That's where EmSense steps in. The company employs a headband embedded with sensors that record physiological stats such as EEG, heart rate, body temperature and even the rate of eye blinking, all as the participant interacts with the brand being tested."It brings us out of the research facility into the natural habitat," said chief analytics officer Elissa Moses. "It can also be camouflaged easily in a hat because it's so small. No one has to notice it."
Critics have noticed it, and they argue the device's usefulness is not unlike employing a polygraph test to determine a subject's truthfulness. An increased heart rate and sweaty palms are a sign of something—but is that something necessarily a lie? When it came to the EmSense test, Joe Kades initially counted himself among those skeptics, although now he's an EmSense customer. "Most of my career was in the ad world, and I never really had a high opinion of quantitative testing," said Kades, Virgin Mobile's vp of strategic planning and consumer insights. "I'd never seen a case where diagnostics had ever improved a campaign."
EmSense is often mentioned in the same breath as NeuroFocus, whose signature device features 64 EEG censors that cover the wearer's head "like grandma's swim cap," according to CEO A.K. Pradeep. (Full disclosure: NeuroFocus is owned by Nielsen, the parent company of Brandweek.) The device also monitors saccades and skin response. Pradeep claims he can track not only a user's attention span, but also his emotional engagement and memory.
Despite their technical differences these companies are all in accord on one point: The direct measurement of brain activity, they claim, is more accurate than consumers' rationalizations of their own behavior. And they've managed to get major brands to listen. While EmSense will not disclose its other clients, it said that they include marketers of food, beverage telecommunications, packaged goods and personal care products. NeuroFocus counts ESPN and "Fortune 100 companies across the consumer packaged goods, food and beverage, financial services, automotive and retail sectors" among its clients, which it would not identify further.
A couple of days later, Hirsch has my results. She has filtered them to show only unique brain activity triggered by the high-value brands, and the same for the low-value brands. Activated areas glow red and white; inactive ones appear green and blue. The slices, with their spectral dapples here and there, "are really beautiful," Hirsch said.
There are caveats: This was a test performed with one subject—me—so it obviously proves nothing about consumer brains in general. Nonetheless, the test was performed under real conditions and the results raise valid questions, Hirsch says. The most striking part: My brain processed high-value brands on its left side, handling the low-value ones on the right. That's not what one would expect, since the so-called left-brain is traditionally associated with conceptual processing and the right with emotions.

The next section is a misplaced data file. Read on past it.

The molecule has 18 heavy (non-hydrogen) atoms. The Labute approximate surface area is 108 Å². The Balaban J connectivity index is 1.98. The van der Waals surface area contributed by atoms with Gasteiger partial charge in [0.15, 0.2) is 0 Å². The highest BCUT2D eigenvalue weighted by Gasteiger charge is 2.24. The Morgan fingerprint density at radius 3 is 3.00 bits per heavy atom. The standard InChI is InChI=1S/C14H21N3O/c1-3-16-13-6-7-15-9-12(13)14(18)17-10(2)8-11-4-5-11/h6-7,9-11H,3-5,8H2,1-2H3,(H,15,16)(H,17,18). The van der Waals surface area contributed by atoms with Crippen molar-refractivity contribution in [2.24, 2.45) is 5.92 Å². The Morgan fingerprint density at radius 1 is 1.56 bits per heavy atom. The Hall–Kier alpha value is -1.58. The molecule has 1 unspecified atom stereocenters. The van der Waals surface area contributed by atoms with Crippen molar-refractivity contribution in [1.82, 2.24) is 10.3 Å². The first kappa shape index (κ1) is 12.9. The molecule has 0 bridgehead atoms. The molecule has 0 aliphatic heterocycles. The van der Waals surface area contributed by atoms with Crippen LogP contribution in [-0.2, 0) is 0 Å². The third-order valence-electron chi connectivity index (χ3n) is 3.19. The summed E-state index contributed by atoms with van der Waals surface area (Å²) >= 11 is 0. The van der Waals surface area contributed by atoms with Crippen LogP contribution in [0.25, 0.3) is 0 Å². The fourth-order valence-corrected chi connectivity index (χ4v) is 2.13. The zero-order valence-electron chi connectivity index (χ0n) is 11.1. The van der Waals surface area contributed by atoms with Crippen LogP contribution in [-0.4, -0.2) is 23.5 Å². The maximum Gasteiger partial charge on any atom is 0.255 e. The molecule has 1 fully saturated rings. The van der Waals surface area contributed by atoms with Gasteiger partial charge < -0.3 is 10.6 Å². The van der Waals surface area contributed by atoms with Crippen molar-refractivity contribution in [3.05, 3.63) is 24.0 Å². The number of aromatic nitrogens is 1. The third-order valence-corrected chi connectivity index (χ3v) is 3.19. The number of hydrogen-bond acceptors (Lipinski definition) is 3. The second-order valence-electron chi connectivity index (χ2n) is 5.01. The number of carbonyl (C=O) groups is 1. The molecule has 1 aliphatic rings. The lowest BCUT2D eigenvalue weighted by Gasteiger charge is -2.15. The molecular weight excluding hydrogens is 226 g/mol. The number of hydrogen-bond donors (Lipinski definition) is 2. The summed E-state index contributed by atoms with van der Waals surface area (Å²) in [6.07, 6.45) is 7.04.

In my case, the high-value brands activated three areas: my left angular gyrus, left dorsolateral prefrontal cortex and my left orbitofrontal gyrus. Those systems are associated with the extraction of meaning, conceptual organization, and reward, respectively. "I haven't seen that before," Hirsch said. "My curiosity is piqued by that."
Mine, too. When it came to brands I dislike, I apparently really disliked them. My right insula—an internal fold just over an inch in length—is lit up like a runway. "Now, your brain isn't that big, but it's devoted on your right side to something where you're saying, ‘That's a low-value item for me,'" Hirsch explained. Worse, the insula is understood to handle feelings of disgust. "That is not a result to be trifled with," Hirsch said.
And that's the big surprise: These results are the exact opposite of the received marketing wisdom. I'm not, apparently, emotional about brands I like. Instead, my brain behaves like an antiques dealer sifting an estate sale for high-priced items. My emotional feelings—specifically, disgust—are reserved for the brands I dislike. And I don't merely ignore those brands like clutter; I process them through the area of my brain that helps me avoid rotten food and poisonous berries.
A Broader Relevance
What do mere pockets of exaggerated activity in an organ as poorly understood as the human brain really say about an activity like shopping or, by extension, by marketing that's supposed to encourage it?
The counter-intuitive nature of the results hints at the existence of a dark universe of intimate consumer information that marketers have so far only guessed at. Suppose that our emotions aren't used to find brands we love but avoid brands we dislike. Then all those companies that have sunk millions into developing "lovemarks" and "touchpoints" may have wasted their money. Indeed, they might have done better to encourage consumers to find "hatemarks" and "loathepoints" on competing brands instead.
We don't know this from a single test, of course. But it illustrates the promise of neuroscience: Marketers need no longer be guided by supposition. They have a clearer view into the brain. That's a significant step given how frequently consumers seem to make previously "unthinkable" decisions.
For instance, back on March 3 of this year, it was widely believed that black Americans would vote largely for Hillary Clinton in the Democratic primaries because of the former First Lady and her husband's historic support in that demographic. Then on March 4, Barack Obama won in Ohio, and that "historic support" evaporated like Scotch mist.